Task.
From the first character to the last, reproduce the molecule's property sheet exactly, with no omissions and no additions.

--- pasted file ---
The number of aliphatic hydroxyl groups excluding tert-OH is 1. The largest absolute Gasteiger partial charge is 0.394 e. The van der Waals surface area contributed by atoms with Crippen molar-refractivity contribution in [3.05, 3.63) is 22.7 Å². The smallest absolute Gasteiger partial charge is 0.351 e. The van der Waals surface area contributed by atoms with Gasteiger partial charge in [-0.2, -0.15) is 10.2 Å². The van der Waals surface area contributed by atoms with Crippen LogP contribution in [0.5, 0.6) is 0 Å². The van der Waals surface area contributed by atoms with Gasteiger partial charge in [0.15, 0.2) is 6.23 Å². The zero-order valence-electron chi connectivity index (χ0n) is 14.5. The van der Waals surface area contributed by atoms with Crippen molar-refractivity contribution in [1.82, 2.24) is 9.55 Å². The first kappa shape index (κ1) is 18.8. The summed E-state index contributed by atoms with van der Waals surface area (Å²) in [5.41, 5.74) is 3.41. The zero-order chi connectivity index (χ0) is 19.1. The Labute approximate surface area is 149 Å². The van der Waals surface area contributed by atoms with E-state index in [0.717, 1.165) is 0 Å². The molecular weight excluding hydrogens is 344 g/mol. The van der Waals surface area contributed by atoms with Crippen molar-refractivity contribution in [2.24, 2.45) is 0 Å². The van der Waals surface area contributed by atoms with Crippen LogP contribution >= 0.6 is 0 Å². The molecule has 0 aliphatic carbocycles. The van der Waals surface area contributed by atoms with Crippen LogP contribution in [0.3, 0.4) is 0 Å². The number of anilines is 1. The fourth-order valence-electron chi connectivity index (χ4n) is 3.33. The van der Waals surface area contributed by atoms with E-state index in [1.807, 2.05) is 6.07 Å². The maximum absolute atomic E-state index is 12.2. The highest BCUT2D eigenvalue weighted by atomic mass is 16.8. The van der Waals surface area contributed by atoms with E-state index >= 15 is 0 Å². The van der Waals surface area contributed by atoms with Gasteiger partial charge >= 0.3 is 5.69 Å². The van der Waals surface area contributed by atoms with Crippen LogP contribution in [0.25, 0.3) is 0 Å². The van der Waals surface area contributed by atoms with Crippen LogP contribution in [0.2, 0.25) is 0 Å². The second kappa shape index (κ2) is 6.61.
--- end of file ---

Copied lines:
The number of aliphatic hydroxyl groups excluding tert-OH is 1. The largest absolute Gasteiger partial charge is 0.394 e. The van der Waals surface area contributed by atoms with Crippen molar-refractivity contribution in [3.05, 3.63) is 22.7 Å². The smallest absolute Gasteiger partial charge is 0.351 e. The van der Waals surface area contributed by atoms with Gasteiger partial charge in [-0.2, -0.15) is 10.2 Å². The van der Waals surface area contributed by atoms with Crippen LogP contribution in [0.5, 0.6) is 0 Å². The van der Waals surface area contributed by atoms with Gasteiger partial charge in [0.15, 0.2) is 6.23 Å². The zero-order valence-electron chi connectivity index (χ0n) is 14.5. The van der Waals surface area contributed by atoms with Crippen molar-refractivity contribution in [1.82, 2.24) is 9.55 Å². The first kappa shape index (κ1) is 18.8. The summed E-state index contributed by atoms with van der Waals surface area (Å²) in [5.41, 5.74) is 3.41. The zero-order chi connectivity index (χ0) is 19.1. The Labute approximate surface area is 149 Å². The van der Waals surface area contributed by atoms with E-state index in [0.717, 1.165) is 0 Å². The molecular weight excluding hydrogens is 344 g/mol. The van der Waals surface area contributed by atoms with Crippen molar-refractivity contribution in [2.24, 2.45) is 0 Å². The van der Waals surface area contributed by atoms with Crippen LogP contribution >= 0.6 is 0 Å². The molecule has 0 aliphatic carbocycles. The van der Waals surface area contributed by atoms with Crippen LogP contribution in [0.3, 0.4) is 0 Å². The number of anilines is 1. The fourth-order valence-electron chi connectivity index (χ4n) is 3.33. The van der Waals surface area contributed by atoms with E-state index in [1.807, 2.05) is 6.07 Å². The maximum absolute atomic E-state index is 12.2. The highest BCUT2D eigenvalue weighted by atomic mass is 16.8. The van der Waals surface area contributed by atoms with E-state index >= 15 is 0 Å². The van der Waals surface area contributed by atoms with Gasteiger partial charge >= 0.3 is 5.69 Å². The van der Waals surface area contributed by atoms with Crippen LogP contribution in [0.25, 0.3) is 0 Å². The van der Waals surface area contributed by atoms with Crippen LogP contribution in [0.2, 0.25) is 0 Å². The second kappa shape index (κ2) is 6.61.